Ray Rothrock, Chairman & CEO of RedSeal, makes the case for a new cyber defense strategy – digital resilience.
WHO SAYS PREVENTION is better than cure? Since the advent of networks and hacking, prevention, coupled with detection, has been the primary cyber strategy to counter cyber attacks. But, with the exponential increase in the pace and complexity of digital connections, and sophistication of the attackers, this approach is falling short as the recent Shamoon attacks in KSA so clearly demonstrated.
Clearly, we need more and better prevention. But, here’s the cold, hard truth: It’s not a question of if your organization will suffer a security breach but when – no matter how good your prevention is. Cyber-attacks are now so advanced that, should a hacker’s attention turn to your company, the attack will almost certainly succeed in getting inside your network. Your mission should be to shut the attacker down – and fast.
You must be able to keep operating and stay productive even while fending off a cyberattack or fixing a vulnerability. A new cyber operating strategy is needed. This new strategy is called resilience, and more specifically – digital resilience. Digital resilience, coupled with world-class prevention, is your best defense.
An attack doesn’t have to equal disaster. To minimize harm and loss, your organization must be able to operate through impairment and rebound quickly. I’ll say it again: Your organization must have resilience as part of your cyber strategy. To make this happen, you must be able to accurately measure and manage your organization’s digital resilience. This is now a crucial line in any effective cyber defense strategy. How do you measure it? You start with knowing your network and providing understandable metrics to the executive leadership.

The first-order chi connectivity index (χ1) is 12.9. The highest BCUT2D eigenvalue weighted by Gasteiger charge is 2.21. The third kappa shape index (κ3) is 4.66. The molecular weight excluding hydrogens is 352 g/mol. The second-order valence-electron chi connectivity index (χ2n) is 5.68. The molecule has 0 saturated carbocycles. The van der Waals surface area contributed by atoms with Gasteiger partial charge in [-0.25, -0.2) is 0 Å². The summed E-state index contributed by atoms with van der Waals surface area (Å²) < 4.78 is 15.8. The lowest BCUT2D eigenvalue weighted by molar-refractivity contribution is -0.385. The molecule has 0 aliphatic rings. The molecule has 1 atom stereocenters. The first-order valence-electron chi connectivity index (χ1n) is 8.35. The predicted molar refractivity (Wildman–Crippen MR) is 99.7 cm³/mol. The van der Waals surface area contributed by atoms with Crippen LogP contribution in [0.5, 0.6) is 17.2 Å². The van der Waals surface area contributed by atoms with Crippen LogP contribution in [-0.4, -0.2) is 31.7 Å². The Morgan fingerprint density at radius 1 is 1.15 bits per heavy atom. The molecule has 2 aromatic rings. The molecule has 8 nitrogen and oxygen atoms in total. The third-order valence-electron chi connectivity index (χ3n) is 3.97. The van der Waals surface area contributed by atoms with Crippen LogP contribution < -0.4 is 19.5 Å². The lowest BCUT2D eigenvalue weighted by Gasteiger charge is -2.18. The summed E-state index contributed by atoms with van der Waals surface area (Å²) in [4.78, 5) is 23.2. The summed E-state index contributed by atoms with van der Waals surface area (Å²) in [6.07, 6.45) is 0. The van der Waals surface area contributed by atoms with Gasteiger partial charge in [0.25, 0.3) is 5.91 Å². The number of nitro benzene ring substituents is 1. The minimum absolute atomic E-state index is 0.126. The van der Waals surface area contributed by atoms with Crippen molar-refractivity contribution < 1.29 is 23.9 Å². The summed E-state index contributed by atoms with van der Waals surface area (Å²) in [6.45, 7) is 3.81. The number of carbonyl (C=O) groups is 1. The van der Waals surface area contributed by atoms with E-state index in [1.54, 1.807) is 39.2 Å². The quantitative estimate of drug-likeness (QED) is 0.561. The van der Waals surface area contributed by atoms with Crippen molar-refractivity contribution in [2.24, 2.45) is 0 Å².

Network liabilities: People, Places, Things
Networks evolve. They were built over decades by different people to achieve different goals. And, they are continuing to be built, even faster than ever. But people move on, they change jobs, and this means most companies do not possess a complete and accurate blueprint of their network. Even if those people are still around, the reasons behind a particular design ten years ago may no longer apply, yet that design is likely still to be in the network.
Rarely is there complete or accurate documentation that shows the true blueprint, design and infrastructure of a network. The result is that these networks are very often fragile, fraught with design flaws, and while they were built with the best intentions by good people, they frequently contain devices with unpatched software, weak or default passwords or misconfigurations. The first step in addressing digital resilience is for every organization to truly understand its network – in its entirety – starting with finding all the undocumented assets and understanding how it all works as a system. It is “The Unknown” that keeps the CISO up at night.
Leadership liability: Lack of Visibility